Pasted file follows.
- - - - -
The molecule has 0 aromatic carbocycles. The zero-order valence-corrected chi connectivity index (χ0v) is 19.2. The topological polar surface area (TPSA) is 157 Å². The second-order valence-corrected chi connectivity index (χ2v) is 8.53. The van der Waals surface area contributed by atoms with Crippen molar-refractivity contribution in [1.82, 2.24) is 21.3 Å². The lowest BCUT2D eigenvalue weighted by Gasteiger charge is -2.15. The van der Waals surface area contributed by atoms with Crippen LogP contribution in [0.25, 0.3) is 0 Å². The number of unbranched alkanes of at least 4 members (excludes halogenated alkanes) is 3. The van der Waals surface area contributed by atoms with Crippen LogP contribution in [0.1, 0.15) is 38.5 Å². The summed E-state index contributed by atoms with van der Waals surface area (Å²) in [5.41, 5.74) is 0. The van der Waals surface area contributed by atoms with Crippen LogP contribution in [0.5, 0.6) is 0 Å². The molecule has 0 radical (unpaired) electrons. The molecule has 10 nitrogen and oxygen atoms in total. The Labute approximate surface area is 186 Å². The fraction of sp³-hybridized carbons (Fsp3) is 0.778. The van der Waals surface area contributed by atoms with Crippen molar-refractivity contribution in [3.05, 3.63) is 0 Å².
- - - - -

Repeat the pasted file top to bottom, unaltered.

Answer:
The molecule has 0 aromatic carbocycles. The zero-order valence-corrected chi connectivity index (χ0v) is 19.2. The topological polar surface area (TPSA) is 157 Å². The second-order valence-corrected chi connectivity index (χ2v) is 8.53. The van der Waals surface area contributed by atoms with Crippen molar-refractivity contribution in [1.82, 2.24) is 21.3 Å². The lowest BCUT2D eigenvalue weighted by Gasteiger charge is -2.15. The van der Waals surface area contributed by atoms with Crippen LogP contribution in [0.25, 0.3) is 0 Å². The number of unbranched alkanes of at least 4 members (excludes halogenated alkanes) is 3. The van der Waals surface area contributed by atoms with Crippen LogP contribution in [0.1, 0.15) is 38.5 Å². The summed E-state index contributed by atoms with van der Waals surface area (Å²) in [5.41, 5.74) is 0. The van der Waals surface area contributed by atoms with Crippen LogP contribution in [0.5, 0.6) is 0 Å². The molecule has 0 radical (unpaired) electrons. The molecule has 10 nitrogen and oxygen atoms in total. The Labute approximate surface area is 186 Å². The fraction of sp³-hybridized carbons (Fsp3) is 0.778. The van der Waals surface area contributed by atoms with Crippen molar-refractivity contribution in [3.05, 3.63) is 0 Å².